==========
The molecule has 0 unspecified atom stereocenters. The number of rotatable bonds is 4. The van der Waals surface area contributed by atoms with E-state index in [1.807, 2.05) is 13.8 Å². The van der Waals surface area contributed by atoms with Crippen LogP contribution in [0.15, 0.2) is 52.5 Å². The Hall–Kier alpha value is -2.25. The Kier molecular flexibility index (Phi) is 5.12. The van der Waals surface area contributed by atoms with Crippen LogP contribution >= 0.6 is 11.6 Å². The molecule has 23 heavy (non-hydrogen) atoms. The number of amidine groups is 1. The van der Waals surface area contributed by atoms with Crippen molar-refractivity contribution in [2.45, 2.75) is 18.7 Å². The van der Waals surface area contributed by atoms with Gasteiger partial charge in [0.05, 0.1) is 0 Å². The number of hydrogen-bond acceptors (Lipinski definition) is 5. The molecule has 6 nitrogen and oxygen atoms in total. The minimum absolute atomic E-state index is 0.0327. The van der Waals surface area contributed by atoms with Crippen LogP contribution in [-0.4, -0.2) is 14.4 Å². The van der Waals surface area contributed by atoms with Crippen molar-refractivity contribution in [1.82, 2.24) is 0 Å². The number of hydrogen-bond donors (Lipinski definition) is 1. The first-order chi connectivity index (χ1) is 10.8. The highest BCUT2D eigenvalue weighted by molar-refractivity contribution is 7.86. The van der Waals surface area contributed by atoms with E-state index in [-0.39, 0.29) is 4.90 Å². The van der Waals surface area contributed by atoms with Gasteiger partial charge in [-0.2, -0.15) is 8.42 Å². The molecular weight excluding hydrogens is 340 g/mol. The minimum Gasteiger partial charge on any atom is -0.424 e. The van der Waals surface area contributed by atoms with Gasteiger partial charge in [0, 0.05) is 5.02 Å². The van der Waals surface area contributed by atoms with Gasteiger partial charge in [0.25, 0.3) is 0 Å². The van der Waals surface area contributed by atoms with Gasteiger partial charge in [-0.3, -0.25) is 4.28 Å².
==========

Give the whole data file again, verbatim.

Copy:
The molecule has 0 unspecified atom stereocenters. The number of rotatable bonds is 4. The van der Waals surface area contributed by atoms with E-state index in [1.807, 2.05) is 13.8 Å². The van der Waals surface area contributed by atoms with Crippen LogP contribution in [0.15, 0.2) is 52.5 Å². The Hall–Kier alpha value is -2.25. The Kier molecular flexibility index (Phi) is 5.12. The van der Waals surface area contributed by atoms with Crippen LogP contribution >= 0.6 is 11.6 Å². The molecule has 23 heavy (non-hydrogen) atoms. The number of amidine groups is 1. The van der Waals surface area contributed by atoms with Crippen molar-refractivity contribution in [2.45, 2.75) is 18.7 Å². The van der Waals surface area contributed by atoms with Gasteiger partial charge in [0.05, 0.1) is 0 Å². The number of hydrogen-bond acceptors (Lipinski definition) is 5. The molecule has 6 nitrogen and oxygen atoms in total. The minimum absolute atomic E-state index is 0.0327. The van der Waals surface area contributed by atoms with Crippen LogP contribution in [-0.4, -0.2) is 14.4 Å². The van der Waals surface area contributed by atoms with Crippen molar-refractivity contribution in [1.82, 2.24) is 0 Å². The number of hydrogen-bond donors (Lipinski definition) is 1. The first-order chi connectivity index (χ1) is 10.8. The highest BCUT2D eigenvalue weighted by molar-refractivity contribution is 7.86. The van der Waals surface area contributed by atoms with E-state index in [-0.39, 0.29) is 4.90 Å². The van der Waals surface area contributed by atoms with Gasteiger partial charge in [-0.2, -0.15) is 8.42 Å². The molecular weight excluding hydrogens is 340 g/mol. The minimum Gasteiger partial charge on any atom is -0.424 e. The van der Waals surface area contributed by atoms with Gasteiger partial charge in [0, 0.05) is 5.02 Å². The van der Waals surface area contributed by atoms with Gasteiger partial charge in [0.25, 0.3) is 0 Å². The van der Waals surface area contributed by atoms with Gasteiger partial charge in [-0.3, -0.25) is 4.28 Å².